During development, T cells whose antigen receptors are devoid of self-reactivity exit the thymus and participate in immune surveillance, whereas those bearing receptors endowed with self-reactivity are negatively selected and deleted by programmed cell death 1. This process of T cell screening and selection, known as central tolerance, requires the antigen to be available in the thymus in sufficient quantities and in a form presentable by MHC molecules 2,3,4,5. Although central tolerance exerts a tight control on the shaping of the T cell repertoire, some self-reactive T cells still escape the thymus and migrate to the periphery 6,7,8. If the antigen is available in the periphery, a second round of T cell screening, known as peripheral tolerance, will follow to further minimize autoreactivity 3,9,10,11,12,13. Presumably, peripheral tolerance develops as a consequence of presentation of autoantigen by nonactivated APCs expressing minimal or no costimulatory molecules 3,14.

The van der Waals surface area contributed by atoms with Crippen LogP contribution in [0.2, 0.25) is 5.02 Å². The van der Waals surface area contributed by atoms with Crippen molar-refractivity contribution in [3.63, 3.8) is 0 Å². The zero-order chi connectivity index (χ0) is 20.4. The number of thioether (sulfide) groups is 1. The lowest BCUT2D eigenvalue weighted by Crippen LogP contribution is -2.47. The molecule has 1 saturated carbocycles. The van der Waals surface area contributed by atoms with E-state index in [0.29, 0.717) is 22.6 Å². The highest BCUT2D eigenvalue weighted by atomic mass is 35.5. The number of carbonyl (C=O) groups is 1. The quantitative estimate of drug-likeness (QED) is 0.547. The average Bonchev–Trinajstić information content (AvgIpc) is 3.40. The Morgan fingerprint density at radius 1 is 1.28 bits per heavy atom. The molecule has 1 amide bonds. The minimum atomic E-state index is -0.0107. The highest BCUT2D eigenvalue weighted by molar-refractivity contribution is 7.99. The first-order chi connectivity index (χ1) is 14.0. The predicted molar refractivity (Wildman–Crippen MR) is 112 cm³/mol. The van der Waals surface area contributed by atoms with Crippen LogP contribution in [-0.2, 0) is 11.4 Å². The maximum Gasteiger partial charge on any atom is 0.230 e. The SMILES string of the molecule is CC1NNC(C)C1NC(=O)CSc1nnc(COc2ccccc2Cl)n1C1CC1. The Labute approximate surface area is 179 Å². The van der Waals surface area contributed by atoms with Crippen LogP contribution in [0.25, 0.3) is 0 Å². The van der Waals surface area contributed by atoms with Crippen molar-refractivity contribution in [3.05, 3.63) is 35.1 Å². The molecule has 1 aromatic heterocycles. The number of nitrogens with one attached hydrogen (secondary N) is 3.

For sequestered autoantigens that are not available for presentation in either the thymus or the periphery, the corresponding T cells will circulate harmlessly. However, events that trigger exposure of those autoantigens, which are usually accompanied by conditions favorable for activation of local APCs, lead to an optimal presentation to and activation of the circulating T cells 15,16,17,18. The results of this T cell activation may be the escalation of inflammatory reactions and injury of specific tissues and organs 19,20,21.